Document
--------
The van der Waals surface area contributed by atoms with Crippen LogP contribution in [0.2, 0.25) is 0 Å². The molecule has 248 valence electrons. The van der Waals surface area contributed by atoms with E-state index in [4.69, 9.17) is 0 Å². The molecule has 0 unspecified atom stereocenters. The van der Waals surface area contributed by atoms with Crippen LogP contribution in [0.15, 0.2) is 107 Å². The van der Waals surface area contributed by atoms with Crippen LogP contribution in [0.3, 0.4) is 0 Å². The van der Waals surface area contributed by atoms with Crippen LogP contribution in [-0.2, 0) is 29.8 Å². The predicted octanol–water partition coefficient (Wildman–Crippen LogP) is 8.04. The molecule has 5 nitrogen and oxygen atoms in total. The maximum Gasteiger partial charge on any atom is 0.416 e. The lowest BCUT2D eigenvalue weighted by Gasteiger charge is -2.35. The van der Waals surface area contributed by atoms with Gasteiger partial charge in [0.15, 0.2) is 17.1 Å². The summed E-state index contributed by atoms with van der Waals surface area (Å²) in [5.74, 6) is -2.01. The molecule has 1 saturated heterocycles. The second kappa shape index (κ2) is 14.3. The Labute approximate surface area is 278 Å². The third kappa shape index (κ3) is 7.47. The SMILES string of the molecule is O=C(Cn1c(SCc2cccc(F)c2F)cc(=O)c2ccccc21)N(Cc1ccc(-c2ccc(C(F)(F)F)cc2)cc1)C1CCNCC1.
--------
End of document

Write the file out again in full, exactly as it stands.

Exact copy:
The van der Waals surface area contributed by atoms with Crippen LogP contribution in [0.2, 0.25) is 0 Å². The molecule has 248 valence electrons. The van der Waals surface area contributed by atoms with E-state index in [4.69, 9.17) is 0 Å². The molecule has 0 unspecified atom stereocenters. The van der Waals surface area contributed by atoms with Crippen LogP contribution in [0.15, 0.2) is 107 Å². The van der Waals surface area contributed by atoms with Crippen LogP contribution in [0.3, 0.4) is 0 Å². The van der Waals surface area contributed by atoms with Crippen LogP contribution in [-0.2, 0) is 29.8 Å². The predicted octanol–water partition coefficient (Wildman–Crippen LogP) is 8.04. The molecule has 5 nitrogen and oxygen atoms in total. The maximum Gasteiger partial charge on any atom is 0.416 e. The lowest BCUT2D eigenvalue weighted by Gasteiger charge is -2.35. The van der Waals surface area contributed by atoms with Gasteiger partial charge in [0.15, 0.2) is 17.1 Å². The summed E-state index contributed by atoms with van der Waals surface area (Å²) in [5.74, 6) is -2.01. The molecule has 1 saturated heterocycles. The second kappa shape index (κ2) is 14.3. The Labute approximate surface area is 278 Å². The third kappa shape index (κ3) is 7.47. The SMILES string of the molecule is O=C(Cn1c(SCc2cccc(F)c2F)cc(=O)c2ccccc21)N(Cc1ccc(-c2ccc(C(F)(F)F)cc2)cc1)C1CCNCC1.